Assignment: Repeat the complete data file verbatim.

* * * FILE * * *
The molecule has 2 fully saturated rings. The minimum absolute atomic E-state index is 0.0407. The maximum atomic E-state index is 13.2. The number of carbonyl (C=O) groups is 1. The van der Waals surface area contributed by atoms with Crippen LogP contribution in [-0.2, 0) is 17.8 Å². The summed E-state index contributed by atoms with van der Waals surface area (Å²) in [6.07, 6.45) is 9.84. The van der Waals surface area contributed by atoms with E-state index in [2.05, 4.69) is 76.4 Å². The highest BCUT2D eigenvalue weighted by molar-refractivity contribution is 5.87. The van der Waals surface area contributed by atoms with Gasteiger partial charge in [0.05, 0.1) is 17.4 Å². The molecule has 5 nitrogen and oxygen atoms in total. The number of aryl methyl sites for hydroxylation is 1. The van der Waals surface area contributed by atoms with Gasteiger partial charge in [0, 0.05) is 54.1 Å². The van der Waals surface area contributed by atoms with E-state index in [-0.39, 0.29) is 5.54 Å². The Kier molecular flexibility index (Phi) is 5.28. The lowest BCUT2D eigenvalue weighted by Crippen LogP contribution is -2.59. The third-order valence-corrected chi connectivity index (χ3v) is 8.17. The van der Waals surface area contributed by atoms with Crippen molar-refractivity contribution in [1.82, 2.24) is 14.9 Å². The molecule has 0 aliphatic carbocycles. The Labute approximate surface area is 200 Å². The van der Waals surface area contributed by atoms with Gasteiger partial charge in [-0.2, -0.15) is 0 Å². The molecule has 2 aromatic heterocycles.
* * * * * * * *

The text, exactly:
The molecule has 2 fully saturated rings. The minimum absolute atomic E-state index is 0.0407. The maximum atomic E-state index is 13.2. The number of carbonyl (C=O) groups is 1. The van der Waals surface area contributed by atoms with Crippen LogP contribution in [-0.2, 0) is 17.8 Å². The summed E-state index contributed by atoms with van der Waals surface area (Å²) in [6.07, 6.45) is 9.84. The van der Waals surface area contributed by atoms with E-state index in [2.05, 4.69) is 76.4 Å². The highest BCUT2D eigenvalue weighted by molar-refractivity contribution is 5.87. The van der Waals surface area contributed by atoms with Gasteiger partial charge in [0.05, 0.1) is 17.4 Å². The molecule has 5 nitrogen and oxygen atoms in total. The number of aryl methyl sites for hydroxylation is 1. The van der Waals surface area contributed by atoms with Gasteiger partial charge in [0, 0.05) is 54.1 Å². The van der Waals surface area contributed by atoms with E-state index in [-0.39, 0.29) is 5.54 Å². The Kier molecular flexibility index (Phi) is 5.28. The lowest BCUT2D eigenvalue weighted by Crippen LogP contribution is -2.59. The third-order valence-corrected chi connectivity index (χ3v) is 8.17. The van der Waals surface area contributed by atoms with Crippen molar-refractivity contribution in [1.82, 2.24) is 14.9 Å². The molecule has 0 aliphatic carbocycles. The Labute approximate surface area is 200 Å². The van der Waals surface area contributed by atoms with Gasteiger partial charge in [-0.2, -0.15) is 0 Å². The molecule has 2 aromatic heterocycles.